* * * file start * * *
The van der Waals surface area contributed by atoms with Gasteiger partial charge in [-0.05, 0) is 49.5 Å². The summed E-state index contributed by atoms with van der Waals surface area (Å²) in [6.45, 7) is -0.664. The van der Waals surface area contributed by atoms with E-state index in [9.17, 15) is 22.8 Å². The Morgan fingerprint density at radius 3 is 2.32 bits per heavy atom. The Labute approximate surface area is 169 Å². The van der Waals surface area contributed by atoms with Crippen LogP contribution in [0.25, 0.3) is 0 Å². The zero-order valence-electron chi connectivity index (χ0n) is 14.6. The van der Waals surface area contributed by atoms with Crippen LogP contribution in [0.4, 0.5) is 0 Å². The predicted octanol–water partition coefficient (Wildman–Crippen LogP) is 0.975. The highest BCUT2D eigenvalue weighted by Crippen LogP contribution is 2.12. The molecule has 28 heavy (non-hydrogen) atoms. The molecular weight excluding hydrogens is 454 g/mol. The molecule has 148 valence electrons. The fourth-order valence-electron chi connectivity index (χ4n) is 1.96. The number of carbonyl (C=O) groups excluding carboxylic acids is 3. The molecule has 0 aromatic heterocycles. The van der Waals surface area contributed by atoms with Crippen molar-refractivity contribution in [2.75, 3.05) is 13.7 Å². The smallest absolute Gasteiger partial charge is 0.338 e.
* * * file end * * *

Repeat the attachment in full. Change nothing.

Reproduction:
The van der Waals surface area contributed by atoms with Gasteiger partial charge in [-0.05, 0) is 49.5 Å². The summed E-state index contributed by atoms with van der Waals surface area (Å²) in [6.45, 7) is -0.664. The van der Waals surface area contributed by atoms with E-state index in [9.17, 15) is 22.8 Å². The Morgan fingerprint density at radius 3 is 2.32 bits per heavy atom. The Labute approximate surface area is 169 Å². The van der Waals surface area contributed by atoms with Crippen LogP contribution in [0.25, 0.3) is 0 Å². The zero-order valence-electron chi connectivity index (χ0n) is 14.6. The van der Waals surface area contributed by atoms with Crippen LogP contribution in [0.4, 0.5) is 0 Å². The predicted octanol–water partition coefficient (Wildman–Crippen LogP) is 0.975. The highest BCUT2D eigenvalue weighted by Crippen LogP contribution is 2.12. The molecule has 28 heavy (non-hydrogen) atoms. The molecular weight excluding hydrogens is 454 g/mol. The molecule has 148 valence electrons. The fourth-order valence-electron chi connectivity index (χ4n) is 1.96. The number of carbonyl (C=O) groups excluding carboxylic acids is 3. The molecule has 0 aromatic heterocycles. The van der Waals surface area contributed by atoms with Crippen molar-refractivity contribution in [2.75, 3.05) is 13.7 Å². The smallest absolute Gasteiger partial charge is 0.338 e.